A world of thanks to Rebecca and all the sponsors for an unforgettable day.
Production can be dangerous business. It’s not uncommon that projects have taken me to foreign, unknown lands or required travel across treacherous terrain. No matter the depth and detail that goes into the planning, there are sure to be some unknowns – primarily by the hand of mother nature or the human element.
A recent project provided it’s own form of danger, this time at risk is my wallet. Here’s the thing – I really want a horse.
Teaming up with the rockstar duo that is Halski Studio, I spent a beautiful (unseasonably cool) August day at Griffin Farms, surrounded by some amazing creatures. Charged with building a new library of images for Manna Pro, we covered a full compliment of equine disciplines – English, Western, dressage, hunter/jumpers and trail riding – all in one day. A dawn to dusk schedule left us all exhausted yet excited by a job well done. I drove home that night with a renewed desire for a horse of my own, as well as, finally, an understanding of the term “dressage”.
Many thanks to an amazing crew and to the staff and riders at Griffin Farms for a wonderful shoot. And a preemptive thanks to my wife for allowing us to keep a horse in the backyard (fingers crossed).
As a follow up to last winter’s shoot in a makeshift desert, I teamed up once again with Tuan Lee on another great shoot for Brown Shoe. This time we headed to a ranch, looking to show a new line of boots at home in a true equestrian setting.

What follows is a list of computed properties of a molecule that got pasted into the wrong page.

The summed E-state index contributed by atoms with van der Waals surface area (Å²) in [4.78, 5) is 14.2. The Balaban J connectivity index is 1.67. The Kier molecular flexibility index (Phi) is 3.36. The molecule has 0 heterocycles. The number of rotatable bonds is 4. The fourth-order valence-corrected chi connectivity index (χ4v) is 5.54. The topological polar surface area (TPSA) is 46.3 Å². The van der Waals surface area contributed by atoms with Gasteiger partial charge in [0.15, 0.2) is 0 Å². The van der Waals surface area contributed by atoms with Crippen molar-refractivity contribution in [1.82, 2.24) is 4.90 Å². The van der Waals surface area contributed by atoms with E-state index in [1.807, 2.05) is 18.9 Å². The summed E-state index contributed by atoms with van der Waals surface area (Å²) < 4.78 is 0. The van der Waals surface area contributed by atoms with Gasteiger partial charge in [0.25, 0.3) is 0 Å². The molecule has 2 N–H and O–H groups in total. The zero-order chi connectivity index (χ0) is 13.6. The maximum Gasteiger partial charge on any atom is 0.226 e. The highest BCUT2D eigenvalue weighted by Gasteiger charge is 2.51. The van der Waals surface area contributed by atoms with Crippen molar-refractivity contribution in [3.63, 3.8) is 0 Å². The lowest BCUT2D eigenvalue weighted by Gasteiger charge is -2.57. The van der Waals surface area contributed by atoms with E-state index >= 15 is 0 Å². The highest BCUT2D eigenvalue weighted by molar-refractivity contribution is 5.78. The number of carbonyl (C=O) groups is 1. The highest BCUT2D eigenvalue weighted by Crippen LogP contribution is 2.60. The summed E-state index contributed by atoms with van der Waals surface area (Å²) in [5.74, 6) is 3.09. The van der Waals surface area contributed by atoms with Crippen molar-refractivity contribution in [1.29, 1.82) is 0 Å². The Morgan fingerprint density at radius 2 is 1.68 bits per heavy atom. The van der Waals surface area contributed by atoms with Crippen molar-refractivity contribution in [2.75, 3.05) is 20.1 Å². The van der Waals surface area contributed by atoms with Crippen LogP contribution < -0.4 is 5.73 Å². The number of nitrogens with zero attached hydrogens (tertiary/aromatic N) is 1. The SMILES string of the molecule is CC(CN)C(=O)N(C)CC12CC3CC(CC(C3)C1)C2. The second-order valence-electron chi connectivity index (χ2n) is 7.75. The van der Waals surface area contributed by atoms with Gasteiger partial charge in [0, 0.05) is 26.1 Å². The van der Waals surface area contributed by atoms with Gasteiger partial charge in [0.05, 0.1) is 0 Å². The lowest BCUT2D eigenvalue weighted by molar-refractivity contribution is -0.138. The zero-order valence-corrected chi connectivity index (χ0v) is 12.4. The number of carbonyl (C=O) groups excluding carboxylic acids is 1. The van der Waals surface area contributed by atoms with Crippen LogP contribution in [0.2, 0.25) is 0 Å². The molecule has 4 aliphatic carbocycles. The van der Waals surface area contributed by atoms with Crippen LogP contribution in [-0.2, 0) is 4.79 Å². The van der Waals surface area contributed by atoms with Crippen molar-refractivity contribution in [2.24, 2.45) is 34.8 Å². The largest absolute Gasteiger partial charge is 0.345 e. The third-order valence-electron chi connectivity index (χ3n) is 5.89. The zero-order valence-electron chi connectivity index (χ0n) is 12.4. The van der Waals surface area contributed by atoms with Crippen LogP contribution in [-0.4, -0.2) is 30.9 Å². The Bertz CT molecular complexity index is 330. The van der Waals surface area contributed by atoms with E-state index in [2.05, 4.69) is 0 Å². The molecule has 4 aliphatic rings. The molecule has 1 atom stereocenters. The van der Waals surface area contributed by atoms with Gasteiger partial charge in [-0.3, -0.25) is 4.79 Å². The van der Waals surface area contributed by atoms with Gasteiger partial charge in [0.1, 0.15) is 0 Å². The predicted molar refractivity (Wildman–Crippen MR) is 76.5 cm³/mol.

This shoot illustrated the benefit of a meticulous scout for the perfect location. We could not have propped these settings any better than as they already existed. I’m a strong advocate for authenticity in imagery, and this place was the real deal. Working almost entirely with what was available on hand (along with a few supplemental details) an A-List of stylists brought it all to life.
Aside from the power of location, a wonderful photographer and an amazing crew, this shoot helped to confirm two additional truths:
In the 40 days leading up to my 40th birthday I assigned myself 40 challenges. One of these was 40 images. I am constantly surrounded by images and image making, though I am rarely the one behind the camera. I have built a career around photography but never claim to be a photographer. Below are 40 images captured across 40 days. Not necessarily an image a day, but a good cross section of the time. Life, work, family, moments in time – all presented simply in the order in which they were captured.
The last three months has been an amazing trip through the world of production -
public health, horses, farmers, fashion, termites, tourism and CNN. The next three months look to be even better – bicycles, documentaries and foreign lands. To everyone that has helped make this possible – Thank you. I sure am glad you’re along for the ride.